A competent nuts and bolts reboot of a computer game adaptation that never quite gets into top gear, Doom Annihilation boldly goes where every Resident Evil has been before.Continue Reading
An adaptation of Stephen King’s The Dark Tower fantasy-western-sci-fi-horror series so perfunctory that four hours after I watched it I’d forgotten what I’d seen; generic fantasy with a high gloss finish that reduces the King novels to a mercifully brisk genre romp with good performances and no new ideas to speak of.
Young Jake Chambers has nightmares of a dark tower, a gunslinger and a Man in Black, while New York suffers increasing earthquakes. Except they’re not nightmares, and the Man in Black is a sorcerer trying to destroy the actual Dark Tower that keeps the demons from our universe. And the gunslinger is… a gunslinger. With six-guns made from Excalibur. No, really. Continue Reading
Seemingly innocent teen Jesse (Elle Fanning – Maleficent) moves to LA to become a model and immediately has to contend with the sleaze and depravity of a town that preys on ambitious young beauties. Attracting a stalkerish makeup artist (Jena Malone – Hunger Games, Donnie Darko), and the enmity of established models Sarah and Gigi, Jesse reveals a harder, darker character beneath her ingenoue persona to join the Women in the Edge of Self Destruction.
Nicholas Winding Refn (Drive, Valhalla Rising) quickly reverts to type to subvert his glossy Indie thriller into something altogether crueller and more perverse, with a shocker of an ending. Continue Reading
Ridley Scott didn’t create it, but his 1976 Alien kick-started a creature-feature sub-genre, in which otherwise intelligent people split up in dark, deserted places to get picked off by the local wildlife. Bouncing back from 2013’s daft and muddled Prometheus, Alien Covenant remixes the ’76 original, in which otherwise intelligent people split up in dark, deserted places to get picked off by the local wildlife. It’s a sci-fi horror crossover that fetishises big teeth, claws and terror. Meh. Continue Reading
Kate Beckinsale (Total Recall) returns as vampire assassin Selene in yet another Underworld Y-A action-horror-snoozefest. It wants to re-invent itself from Blade via Resident Evil to Game of Thrones, but really…?
The cast is an almost all-British affair in the ongoing war between vampires, other vampires, some more vampires and a bunch of scruffy hairy blokes – the werewolf Lycans – with everyone looking for the Corvinus line’s magic blood of invincibility to top the arms race and deliver victory.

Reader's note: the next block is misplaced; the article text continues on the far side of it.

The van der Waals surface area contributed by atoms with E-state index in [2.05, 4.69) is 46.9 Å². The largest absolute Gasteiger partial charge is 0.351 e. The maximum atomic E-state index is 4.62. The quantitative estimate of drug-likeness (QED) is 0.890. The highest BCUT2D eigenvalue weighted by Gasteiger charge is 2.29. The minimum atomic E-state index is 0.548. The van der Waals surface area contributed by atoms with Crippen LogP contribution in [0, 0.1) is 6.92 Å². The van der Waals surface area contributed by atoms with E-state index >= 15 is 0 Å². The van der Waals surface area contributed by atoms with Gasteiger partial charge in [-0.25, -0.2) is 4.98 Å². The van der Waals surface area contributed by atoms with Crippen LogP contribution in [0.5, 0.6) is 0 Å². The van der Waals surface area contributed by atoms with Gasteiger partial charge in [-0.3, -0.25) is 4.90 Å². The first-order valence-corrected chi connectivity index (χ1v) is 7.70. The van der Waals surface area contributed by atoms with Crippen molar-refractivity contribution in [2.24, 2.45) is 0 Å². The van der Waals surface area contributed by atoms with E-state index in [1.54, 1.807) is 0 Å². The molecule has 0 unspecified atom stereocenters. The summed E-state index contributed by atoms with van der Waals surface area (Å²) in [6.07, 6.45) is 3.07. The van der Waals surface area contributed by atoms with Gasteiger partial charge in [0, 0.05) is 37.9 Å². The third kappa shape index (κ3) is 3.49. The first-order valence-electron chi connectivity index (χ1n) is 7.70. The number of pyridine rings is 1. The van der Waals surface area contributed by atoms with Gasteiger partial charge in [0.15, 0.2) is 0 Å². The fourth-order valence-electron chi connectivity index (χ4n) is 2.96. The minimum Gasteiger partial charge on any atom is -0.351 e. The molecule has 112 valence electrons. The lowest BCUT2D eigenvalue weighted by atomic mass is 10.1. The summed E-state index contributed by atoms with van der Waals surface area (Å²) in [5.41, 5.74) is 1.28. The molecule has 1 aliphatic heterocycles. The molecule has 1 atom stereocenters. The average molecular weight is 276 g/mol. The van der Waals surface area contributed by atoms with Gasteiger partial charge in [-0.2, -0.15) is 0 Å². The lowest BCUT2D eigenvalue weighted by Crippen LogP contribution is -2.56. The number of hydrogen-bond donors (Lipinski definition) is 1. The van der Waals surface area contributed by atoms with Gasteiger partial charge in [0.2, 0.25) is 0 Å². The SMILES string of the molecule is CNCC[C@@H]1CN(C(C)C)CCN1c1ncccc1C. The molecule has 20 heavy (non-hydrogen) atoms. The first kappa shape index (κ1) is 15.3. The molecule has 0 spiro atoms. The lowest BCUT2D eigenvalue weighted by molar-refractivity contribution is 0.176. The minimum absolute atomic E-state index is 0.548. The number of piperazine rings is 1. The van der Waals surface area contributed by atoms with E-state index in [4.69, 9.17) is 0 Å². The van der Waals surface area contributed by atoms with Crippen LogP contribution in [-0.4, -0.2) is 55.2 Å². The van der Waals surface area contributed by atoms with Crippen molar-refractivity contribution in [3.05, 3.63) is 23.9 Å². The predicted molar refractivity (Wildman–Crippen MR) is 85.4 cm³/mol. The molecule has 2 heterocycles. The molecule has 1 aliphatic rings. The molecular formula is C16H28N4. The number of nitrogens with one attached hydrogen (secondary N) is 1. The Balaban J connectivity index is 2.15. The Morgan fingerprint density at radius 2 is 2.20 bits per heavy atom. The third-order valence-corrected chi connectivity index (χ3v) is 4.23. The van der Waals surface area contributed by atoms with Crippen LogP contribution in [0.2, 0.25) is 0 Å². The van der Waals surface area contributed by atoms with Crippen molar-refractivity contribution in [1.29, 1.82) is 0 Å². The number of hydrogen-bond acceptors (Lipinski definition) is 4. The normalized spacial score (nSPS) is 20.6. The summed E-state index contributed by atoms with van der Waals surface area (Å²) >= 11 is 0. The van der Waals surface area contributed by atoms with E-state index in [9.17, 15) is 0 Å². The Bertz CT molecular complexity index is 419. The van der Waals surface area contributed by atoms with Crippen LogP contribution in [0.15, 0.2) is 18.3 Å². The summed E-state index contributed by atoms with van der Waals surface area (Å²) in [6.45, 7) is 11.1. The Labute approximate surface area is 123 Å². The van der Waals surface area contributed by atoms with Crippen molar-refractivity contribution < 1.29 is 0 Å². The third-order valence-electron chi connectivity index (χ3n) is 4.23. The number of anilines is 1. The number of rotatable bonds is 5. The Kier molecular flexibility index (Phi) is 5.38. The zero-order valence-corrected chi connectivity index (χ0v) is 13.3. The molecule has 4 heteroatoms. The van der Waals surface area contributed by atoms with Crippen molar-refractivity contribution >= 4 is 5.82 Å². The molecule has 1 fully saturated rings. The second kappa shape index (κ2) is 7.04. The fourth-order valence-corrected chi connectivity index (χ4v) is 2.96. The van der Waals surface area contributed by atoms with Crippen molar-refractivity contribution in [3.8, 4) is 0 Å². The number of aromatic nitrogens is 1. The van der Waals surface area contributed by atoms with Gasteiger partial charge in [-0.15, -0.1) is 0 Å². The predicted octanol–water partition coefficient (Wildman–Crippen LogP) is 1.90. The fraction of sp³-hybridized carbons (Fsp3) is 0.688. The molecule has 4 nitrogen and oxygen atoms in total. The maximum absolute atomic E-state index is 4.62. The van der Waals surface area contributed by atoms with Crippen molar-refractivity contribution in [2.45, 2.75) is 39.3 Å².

With an underwhelming script rehashing more or less everything we’ve seen in the previous four, with added mystical vampire codswallop linking repetitive sword fights and gunplay, it’s hard to get excited about anything but Beckinsale’s buffed leather catsuit and corset. Continue Reading
An amusing genre mash-up of horror and classic literature tumbles out of the one-joke, no-budget, B-movie drawer. The cast has a whale of a time turning Jane Austen into the Walking Dead with bonnets, but for all it’s knowing winks and attractive stars, it’s little more than an overstretched French and Saunders sketch.
If you’re in the narrow, venn diagram demographic of classic literature, period drama and bloody body-horror fans, you will appreciate the genre clash, but maybe not all the way to the creaky, Hammer-inflected climax. Continue Reading
Mia Wasikowksa’s young spinster Edith Cushing is swept off her feet by impoverished English aristocrat Thomas Sharpe (Tom Hidddleston), touring America with his chilly sister Lucille (Jessica Chastain). Ghost-whisperer Edith should have run a mile from both of them, but instead, marries into the Gothic monstrosity that is Allerdale Hall, crumbling into the red clay of Cumberland’s Crimson Peak.
Guillermo Del Toro mounts a handsome horror that promises much in the early reels but even with layers of Gothic design, truly scary ghosts, snow and bloody violence, can’t reach the highs of The Orphanage or Pan’s Labyrinth. Continue Reading